With ever-changing consumer tastes and uncertain trade tariffs, and increasing vehicle assembly levels, the time might be right to establish contract assembly operations in the United States. Automotive history shows that in the 1980’s, Cars & Concepts as well as American Specialty Cars provided niche convertible conversions of mass production vehicles. Some say this could be due to the contrast in the assembly business model. The economics and labor dynamics – at least for the convertibles – drove the production back to the main assembly plants.
Many have reacted to Volkswagen’s announcement to end the production of the VW Beetle and Ford’s announcement not to import the Focus Active from China into the United States.
In the grand scheme of a 17-million-unit sales market, some would make an argument that at a dealership- and manufacturer-level, the ability to offer a niche-volume product, in the case of the Beetle, or flexibility to import product from global assembly operations, with the Ford Focus Active, matters. Niche vehicles such as the Beetle drive brand loyalty with unique styles for first-time buyers before moving into exile. For those families having the luxury to own more than that one practical vehicle in the garage, a halo vehicle offers a fun vehicle to drive and be seen in. Both situations drive dealer showroom traffic.
Ford dealers lost an entry-level vehicle to tariffs. There will be other options on the new vehicle side with aggressive financing packages or on the used vehicle side – that will offer utility at an affordable price. However, it will be one less option for the consumer and for Ford to balance out its global manufacturing operations by exporting vehicles from one region to another.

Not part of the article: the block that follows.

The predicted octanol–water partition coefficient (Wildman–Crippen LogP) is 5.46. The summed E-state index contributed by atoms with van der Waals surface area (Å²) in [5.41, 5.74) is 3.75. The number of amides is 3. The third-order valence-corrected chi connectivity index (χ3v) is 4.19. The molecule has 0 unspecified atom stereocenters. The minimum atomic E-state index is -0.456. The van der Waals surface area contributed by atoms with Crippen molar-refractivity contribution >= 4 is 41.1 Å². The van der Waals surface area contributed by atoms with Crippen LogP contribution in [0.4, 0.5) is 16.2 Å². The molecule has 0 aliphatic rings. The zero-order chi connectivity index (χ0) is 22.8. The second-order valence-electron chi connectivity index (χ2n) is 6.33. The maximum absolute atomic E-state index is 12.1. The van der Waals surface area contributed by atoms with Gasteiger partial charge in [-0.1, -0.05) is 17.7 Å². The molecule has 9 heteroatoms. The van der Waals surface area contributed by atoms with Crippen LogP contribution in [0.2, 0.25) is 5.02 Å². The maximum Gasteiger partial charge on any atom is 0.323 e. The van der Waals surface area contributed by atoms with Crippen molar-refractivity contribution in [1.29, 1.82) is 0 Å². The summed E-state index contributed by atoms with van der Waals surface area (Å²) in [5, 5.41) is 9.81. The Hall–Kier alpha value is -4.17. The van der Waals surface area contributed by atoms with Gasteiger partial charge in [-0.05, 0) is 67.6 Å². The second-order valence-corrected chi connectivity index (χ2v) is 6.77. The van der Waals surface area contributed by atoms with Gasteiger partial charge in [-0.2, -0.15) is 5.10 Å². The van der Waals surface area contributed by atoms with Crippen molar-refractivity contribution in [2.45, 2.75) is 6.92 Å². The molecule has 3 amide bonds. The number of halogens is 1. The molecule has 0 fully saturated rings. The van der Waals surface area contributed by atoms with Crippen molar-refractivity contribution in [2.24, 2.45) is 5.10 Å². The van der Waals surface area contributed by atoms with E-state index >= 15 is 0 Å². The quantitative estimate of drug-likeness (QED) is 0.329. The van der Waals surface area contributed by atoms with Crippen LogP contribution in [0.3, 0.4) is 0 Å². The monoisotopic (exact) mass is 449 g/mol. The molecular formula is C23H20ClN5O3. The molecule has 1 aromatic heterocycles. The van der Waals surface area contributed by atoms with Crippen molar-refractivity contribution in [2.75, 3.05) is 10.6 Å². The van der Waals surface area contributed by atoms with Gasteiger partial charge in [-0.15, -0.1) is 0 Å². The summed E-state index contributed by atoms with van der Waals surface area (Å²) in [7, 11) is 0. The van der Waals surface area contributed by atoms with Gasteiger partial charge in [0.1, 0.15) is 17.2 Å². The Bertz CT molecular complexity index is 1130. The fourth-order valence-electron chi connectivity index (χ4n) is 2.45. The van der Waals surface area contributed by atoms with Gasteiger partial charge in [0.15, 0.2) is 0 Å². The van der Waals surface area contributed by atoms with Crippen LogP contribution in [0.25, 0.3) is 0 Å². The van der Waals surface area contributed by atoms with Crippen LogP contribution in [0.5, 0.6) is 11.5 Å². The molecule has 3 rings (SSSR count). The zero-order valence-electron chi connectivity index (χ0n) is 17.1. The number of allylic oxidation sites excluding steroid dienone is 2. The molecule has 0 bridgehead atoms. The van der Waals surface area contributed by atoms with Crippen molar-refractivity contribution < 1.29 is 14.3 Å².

Considering these two examples, there might be an emerging case for contract assembly in North America, as Magna Steyr – as an example – offers in Europe and Asia. Unique body styles and price points have stayed in a manufacturers’ product portfolio. Also, with the U.S. – Mexico – Canada Agreement incentivizing greater powertrain localization, there might be a case for localizing the production of a small volume nameplate in a contract assembler that would use that last incremental engine or transmission output needed to justify building a North American engine or transmission plant module.
With the U.S. market becoming more fractionalized in vehicle nameplate sales and with greater uncertainty over the ability to import and export vehicles and components between regions, the time may be right to re-test the business case for contract vehicle assembly.